I have never hated anything as much as the cold sore I am currently sporting. What's worse is I think it's starting to spread to the other side of my mouth just to spite me. What misery. The last time I had one I was 17, when my then boyfriend and I had to perfect the side-of-mouth-only kiss. It was far from ideal, given at that age I was possibly even more awkward and perpetually embarrassed than I am now. This time around, though, I'm less worried about kissing and more concerned with the implications this outburst of herpes simplex b is having on my diary.
London Fashion Week was a write-off. I was supposed to be covering the shows for a magazine, but judging by the creations sent waltzing down the catwalk, having a scab the size of a coin occupying one's face isn't going to be "in" next season. And I managed to miss House of Holland, Luella and Charles Anastase altogether. Totally gutting. Then there were the photographers. Those that I did manage to attend to were kind: they offered to airbrush out the offending cold sore in exchange for a photo. Some of them I deemed trustworthy enough to let down my scarf-shaped guard; others had to make do with just a partial view as I went about disguising my mouth with a merry-go-round of champagne glasses, overly large cocktail rings, or, when all else failed, the back of my hand.
And then, there he was. Kanye West, in all his blazer-wearing glory, emerged from behind a sea of Yves Saint Laurent heels and wet-look leggings. He called to me like a siren on the rocks/celebrity in the front row of a fashion show. In the absence of any show coverage, I reasoned, my piece in the magazine could benefit from a few snapshots of one of rap's demigods. So I went over and took a photo. I liked that he was in London. I liked that he had shaved the sides of his hair but not the top. I liked that, when reminded of it, he pretended to remember our last encounter, at a festival somewhere, when I had to interview him. In response, he swooped in for a fumbled embrace, to which I found myself barking the regrettable words: "NO, KANYE! I'm diseased!" Oh, God.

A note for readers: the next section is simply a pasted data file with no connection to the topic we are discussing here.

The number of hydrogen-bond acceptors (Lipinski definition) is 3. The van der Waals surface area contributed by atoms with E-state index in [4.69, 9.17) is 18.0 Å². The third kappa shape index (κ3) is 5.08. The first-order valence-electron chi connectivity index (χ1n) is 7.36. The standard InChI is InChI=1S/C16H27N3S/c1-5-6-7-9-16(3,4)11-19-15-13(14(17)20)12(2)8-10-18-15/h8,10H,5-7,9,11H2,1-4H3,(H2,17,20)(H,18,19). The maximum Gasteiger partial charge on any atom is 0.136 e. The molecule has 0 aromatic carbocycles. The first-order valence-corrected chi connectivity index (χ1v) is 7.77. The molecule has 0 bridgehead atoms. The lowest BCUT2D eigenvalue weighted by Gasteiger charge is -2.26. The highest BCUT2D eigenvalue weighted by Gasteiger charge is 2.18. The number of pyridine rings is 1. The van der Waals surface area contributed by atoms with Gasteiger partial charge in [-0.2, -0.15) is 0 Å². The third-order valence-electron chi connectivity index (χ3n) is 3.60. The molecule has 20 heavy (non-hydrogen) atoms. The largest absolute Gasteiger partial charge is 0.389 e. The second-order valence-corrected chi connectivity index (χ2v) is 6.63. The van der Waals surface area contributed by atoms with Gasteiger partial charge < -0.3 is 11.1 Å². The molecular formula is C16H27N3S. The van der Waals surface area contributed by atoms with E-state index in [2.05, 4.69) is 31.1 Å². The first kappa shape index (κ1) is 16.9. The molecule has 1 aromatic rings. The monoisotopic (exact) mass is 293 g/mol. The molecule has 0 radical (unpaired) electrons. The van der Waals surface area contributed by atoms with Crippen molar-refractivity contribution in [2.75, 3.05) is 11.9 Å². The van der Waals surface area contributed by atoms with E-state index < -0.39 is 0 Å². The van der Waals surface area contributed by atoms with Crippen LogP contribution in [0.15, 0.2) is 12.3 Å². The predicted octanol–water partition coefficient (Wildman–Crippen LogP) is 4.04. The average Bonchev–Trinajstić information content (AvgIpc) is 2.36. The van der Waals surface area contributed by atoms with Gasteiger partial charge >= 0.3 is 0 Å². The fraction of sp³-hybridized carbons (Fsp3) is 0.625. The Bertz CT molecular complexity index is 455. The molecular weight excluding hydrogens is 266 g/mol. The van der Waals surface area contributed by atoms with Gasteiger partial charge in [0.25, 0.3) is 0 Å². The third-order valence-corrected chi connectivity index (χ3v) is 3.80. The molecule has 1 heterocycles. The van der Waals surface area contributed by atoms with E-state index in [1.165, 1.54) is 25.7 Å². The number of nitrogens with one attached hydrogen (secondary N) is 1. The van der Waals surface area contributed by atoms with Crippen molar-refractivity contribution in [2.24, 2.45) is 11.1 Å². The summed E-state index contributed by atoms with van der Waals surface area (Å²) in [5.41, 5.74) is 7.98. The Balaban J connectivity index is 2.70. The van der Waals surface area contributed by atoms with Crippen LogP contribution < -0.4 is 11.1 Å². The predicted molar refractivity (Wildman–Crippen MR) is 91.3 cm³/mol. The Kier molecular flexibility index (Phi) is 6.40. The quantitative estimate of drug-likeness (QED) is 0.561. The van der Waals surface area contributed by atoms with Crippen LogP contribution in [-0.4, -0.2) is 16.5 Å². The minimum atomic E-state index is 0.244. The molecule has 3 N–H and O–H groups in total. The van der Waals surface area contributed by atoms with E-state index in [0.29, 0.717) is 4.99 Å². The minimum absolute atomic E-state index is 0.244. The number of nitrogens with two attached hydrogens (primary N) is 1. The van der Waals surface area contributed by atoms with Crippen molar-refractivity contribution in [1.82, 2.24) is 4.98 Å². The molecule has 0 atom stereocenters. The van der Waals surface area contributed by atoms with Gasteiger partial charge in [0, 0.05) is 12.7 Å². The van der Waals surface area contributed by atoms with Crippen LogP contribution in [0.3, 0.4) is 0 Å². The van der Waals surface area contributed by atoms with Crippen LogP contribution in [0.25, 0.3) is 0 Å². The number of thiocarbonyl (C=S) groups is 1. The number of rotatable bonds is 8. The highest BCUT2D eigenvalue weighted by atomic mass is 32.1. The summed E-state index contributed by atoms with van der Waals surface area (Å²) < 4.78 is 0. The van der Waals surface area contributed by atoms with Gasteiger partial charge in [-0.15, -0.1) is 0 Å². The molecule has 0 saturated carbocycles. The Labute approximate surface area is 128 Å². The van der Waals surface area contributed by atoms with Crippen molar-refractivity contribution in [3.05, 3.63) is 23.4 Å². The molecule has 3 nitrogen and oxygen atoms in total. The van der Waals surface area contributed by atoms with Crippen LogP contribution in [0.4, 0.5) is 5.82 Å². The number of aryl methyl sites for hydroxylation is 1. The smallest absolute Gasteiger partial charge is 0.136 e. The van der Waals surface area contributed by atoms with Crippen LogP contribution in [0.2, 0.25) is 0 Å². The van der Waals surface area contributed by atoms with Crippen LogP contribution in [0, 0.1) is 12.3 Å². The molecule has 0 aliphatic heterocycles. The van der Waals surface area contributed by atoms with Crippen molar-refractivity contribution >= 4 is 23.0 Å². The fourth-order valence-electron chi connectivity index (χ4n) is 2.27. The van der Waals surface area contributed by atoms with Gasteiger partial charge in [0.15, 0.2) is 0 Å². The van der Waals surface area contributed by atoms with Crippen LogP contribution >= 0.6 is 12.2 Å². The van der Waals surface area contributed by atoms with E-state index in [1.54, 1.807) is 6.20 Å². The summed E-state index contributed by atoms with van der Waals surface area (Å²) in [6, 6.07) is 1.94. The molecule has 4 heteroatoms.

This is the problem with cold sores. I find it necessary to inform everybody, right away, that I have one – as if they hadn't already noticed it. I want to be the one to broach the subject first. I want it to be discussed, and sneered at, on my own terms. I now feel sorry that I ever "eeuurrgghed" my way through photos of Katie Holmes' scab-infested mouth. Oh poor girl, I thought, she must be so run down, ha ha ha. So this is my punishment. But what a cruel one it is. I'm so vain that my cold sore has prevented me from being seen out in public, and I tried not to care – but in the end, the pitiful looks got too much for me.
However, even when the scab was at its weeping nastiest, one thing alone could still drag me from my lair: the NME Awards. But halfway through the night, I realised that I would forever be trying to gain entry into this particular ceremony. The first time I went I was 20, and was only admitted into the after party, where I felt incredibly rock'n'roll for weeing in the men's loos. This year I won Best Dressed, but because it's not a particularly relevant award they don't honour it on the night. That's a shame – I really wanted to make an acceptance speech about how much of an effort it is to look like you really don't care.
Oh, and before I run out of room: Anvil! is one of the best films (featuring middle-aged men pursuing a lifelong dream) that I have ever seen (this year). It's about a Canadian metal band who, apart from a brief flirt with fame in the early Eighties, have never made it big. You have to go and see it, it's like the real Spinal Tap. In fact, the café I'm in right now has some pretty whack heavy metal music playing. But I'm even more irked by the fact that I only came in here to use their internet and have just been told it's not working. Now I feel silly for sitting here with a laptop because I never wanted to be one of those people who smugly tap away in corners. Tap tap tap.